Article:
Storage methods for renewable energy sources like solar and wind have been discussed lately, anticipating the closing electric car future, and an electricity-oriented lifestyle. The problem with storage systems (batteries) is that they’re made up of toxic/rare materials, which makes them expensive and non-feasible.
Jay Whitacre, a professor of materials science and engineering at Carnegie Mellon Unversity, has founded a company called 44 Tech, based in Pittsburg, PA, that is set to develop Sodium-Ion batteries – with a working principle similar to lithium ion batteries in many aspects, but much cheaper. Actually, 44 Tech has already received $5 million from the DOE, as part of the 2009 Recovery Act, supporting Whitacre’s project.
Sodium is several orders of magnitude more available than lithium, and that makes it cheaper to use in batteries. Taking into account the destination of the projected batteries, to act like a buffer for storing renewable electricity, low voltages are enough, so making the technology cheaper by using a water-based electrolyte wasn’t hard to think of. Smaller li-ion batteries, like that in your electric car, are using organic electrolytes.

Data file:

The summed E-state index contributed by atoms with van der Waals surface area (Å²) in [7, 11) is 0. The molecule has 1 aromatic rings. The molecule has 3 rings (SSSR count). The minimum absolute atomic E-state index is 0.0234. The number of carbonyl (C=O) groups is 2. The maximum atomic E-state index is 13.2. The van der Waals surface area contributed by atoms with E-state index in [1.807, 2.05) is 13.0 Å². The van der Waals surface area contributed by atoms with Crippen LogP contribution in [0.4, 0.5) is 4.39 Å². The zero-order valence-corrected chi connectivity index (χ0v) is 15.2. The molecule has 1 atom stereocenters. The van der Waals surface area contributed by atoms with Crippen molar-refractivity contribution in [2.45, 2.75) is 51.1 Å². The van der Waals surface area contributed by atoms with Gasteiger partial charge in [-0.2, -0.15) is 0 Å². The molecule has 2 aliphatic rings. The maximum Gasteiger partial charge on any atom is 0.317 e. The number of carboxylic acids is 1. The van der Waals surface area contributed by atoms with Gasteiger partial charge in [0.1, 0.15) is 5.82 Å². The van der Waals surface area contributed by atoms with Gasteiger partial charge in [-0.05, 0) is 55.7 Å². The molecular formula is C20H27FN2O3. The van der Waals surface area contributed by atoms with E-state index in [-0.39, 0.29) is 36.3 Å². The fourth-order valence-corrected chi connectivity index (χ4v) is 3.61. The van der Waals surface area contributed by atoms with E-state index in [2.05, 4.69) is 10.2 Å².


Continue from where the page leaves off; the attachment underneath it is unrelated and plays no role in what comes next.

“In principle, a sodium-ion system can be low-cost, and with aqueous electrolytes, it could be really low-cost,” says Jeff Dahn, a professor of physics and chemistry at Dalhousie University in Nova Scotia, Canada. Though scientists have experimented with sodium ion batteries in the past, they couldn’t make them effective enough because they were using organic electrolytes and high voltages.
Still, 44 Tech’s researchers are studying the possibility of making the sodium ion batteries not only for large storage necessities, but also for compact ones, using organic electrolytes: I hope [the] DOE funds the nonaqueous work, too,” says Dahn.
Since the DOE got involved in this kind of research, it’s clear that the government is making steps towards a future less powered with petrol and more with other renewables.